Last week the release of the Yamazaki 55-year-old made
global headlines and shook the whisky industry. Set to be released in June
2020, the new bottle by Suntory's most famous distillery will retail for
US$27,500, excluding tax. We look at how the 100 bottles are to be
distributed in Japan and the potential knock-on effect this release will have on other Yamazaki releases and the Japanese Whisky market more generally.
The release price of the latest Yamazaki 55 Year-Old, announced last week, is
the last thing collectors are concerned about since it will be immediately dwarfed by secondary market pricing. In the spirit of fairness,
Suntory is selling the limited 100 bottles through a ballot that started on
February 5th and will end on the 14th. The bottles will come in the standard
700ml size, at 46% ABV and will be distributed via a ballot only to Japanese citizens.
Released on the year of the upcoming Tokyo 2020 Olympics, this release will go
down in history as the oldest Japanese whisky ever made. Each bottle of 55 will
be engraved with the owner's name, simply to limit selling on the secondary
market. Why? Well, because there are astronomical profits to be made
immediately after release.
The Yamazaki distillery’s oldest whiskies to date are the three versions of the
Yamazaki 50-Year-Old. The 2005 edition came first, followed by another in 2007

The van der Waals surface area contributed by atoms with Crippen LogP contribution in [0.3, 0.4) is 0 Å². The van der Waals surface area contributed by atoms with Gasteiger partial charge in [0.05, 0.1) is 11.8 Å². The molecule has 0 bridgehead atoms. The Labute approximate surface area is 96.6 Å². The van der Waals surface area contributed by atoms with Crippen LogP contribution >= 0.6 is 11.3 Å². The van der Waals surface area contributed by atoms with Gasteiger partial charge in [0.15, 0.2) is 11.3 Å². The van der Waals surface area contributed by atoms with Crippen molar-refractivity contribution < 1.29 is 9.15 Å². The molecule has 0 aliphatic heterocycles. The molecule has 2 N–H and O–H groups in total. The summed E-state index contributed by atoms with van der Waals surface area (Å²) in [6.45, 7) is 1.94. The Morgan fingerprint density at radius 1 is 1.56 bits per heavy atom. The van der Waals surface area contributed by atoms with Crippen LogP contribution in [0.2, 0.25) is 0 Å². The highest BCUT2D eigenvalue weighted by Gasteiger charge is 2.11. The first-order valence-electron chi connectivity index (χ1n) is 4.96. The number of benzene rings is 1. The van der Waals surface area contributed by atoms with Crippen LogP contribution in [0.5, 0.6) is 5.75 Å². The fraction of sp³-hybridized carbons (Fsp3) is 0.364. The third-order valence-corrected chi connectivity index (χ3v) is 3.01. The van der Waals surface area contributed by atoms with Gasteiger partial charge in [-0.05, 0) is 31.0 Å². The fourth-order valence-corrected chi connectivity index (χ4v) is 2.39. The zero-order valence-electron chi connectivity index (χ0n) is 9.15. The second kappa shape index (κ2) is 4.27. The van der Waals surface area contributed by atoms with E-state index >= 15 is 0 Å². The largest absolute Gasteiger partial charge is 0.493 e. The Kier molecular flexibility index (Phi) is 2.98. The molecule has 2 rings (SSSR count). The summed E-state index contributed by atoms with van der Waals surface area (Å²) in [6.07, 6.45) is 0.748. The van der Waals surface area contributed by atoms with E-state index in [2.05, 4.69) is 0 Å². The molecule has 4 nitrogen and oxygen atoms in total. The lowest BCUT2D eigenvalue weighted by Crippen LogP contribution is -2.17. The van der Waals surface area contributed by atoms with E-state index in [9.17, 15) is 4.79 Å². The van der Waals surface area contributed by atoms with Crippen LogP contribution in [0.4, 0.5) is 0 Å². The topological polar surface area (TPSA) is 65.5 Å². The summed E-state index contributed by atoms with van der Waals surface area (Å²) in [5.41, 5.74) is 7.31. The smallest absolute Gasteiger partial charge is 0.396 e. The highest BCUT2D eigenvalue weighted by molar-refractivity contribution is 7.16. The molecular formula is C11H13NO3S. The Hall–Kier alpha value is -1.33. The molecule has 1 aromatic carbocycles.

and the last one in 2011. Watching the auction world closely, we see that, as
expected, the first edition commands the highest price with it surpassing
US$430,000 at a recent live auction in Asia. The 2007 comes second, with the
2011 third, now trading for approximately US$300,000 and steadily rising. This
is extraordinary, when the retail prices were between US$15,000-30,000 six to
seven years before!
In previous years, new releases under a certain range often drive up prices of
the pre-existing, often more aged bottles. For example, Hibiki Blender's Choice
drove up the 17, 21, and 30 Year Old bottlings. Therefore it is likely the new
55-year-old release will drive up the prices of the previously released
50-year-old while rapidly appreciating in value, too. The most interesting
point will be the extra 5 years of maturation and if this will send the new
release skyrocketing in value, eventually even surpassing the Yamazaki 50.
Japanese whisky makers in general work strategically in discontinuing popular
aged ranges and replacing them with non-age statement expressions. This helps
them better manage the scarcity of aged stock and thus sending brand value
soaring. The Japanese whisky market works slowly and carefully, and this new
Yamazaki release is yet another strategy for long-term gains.
The Yamazaki 55 ballot is currently running. The release is only available for
Japan residents, so sadly it will be out of reach for the rest of the world.
However, we do have access to other releases. For current listings click here.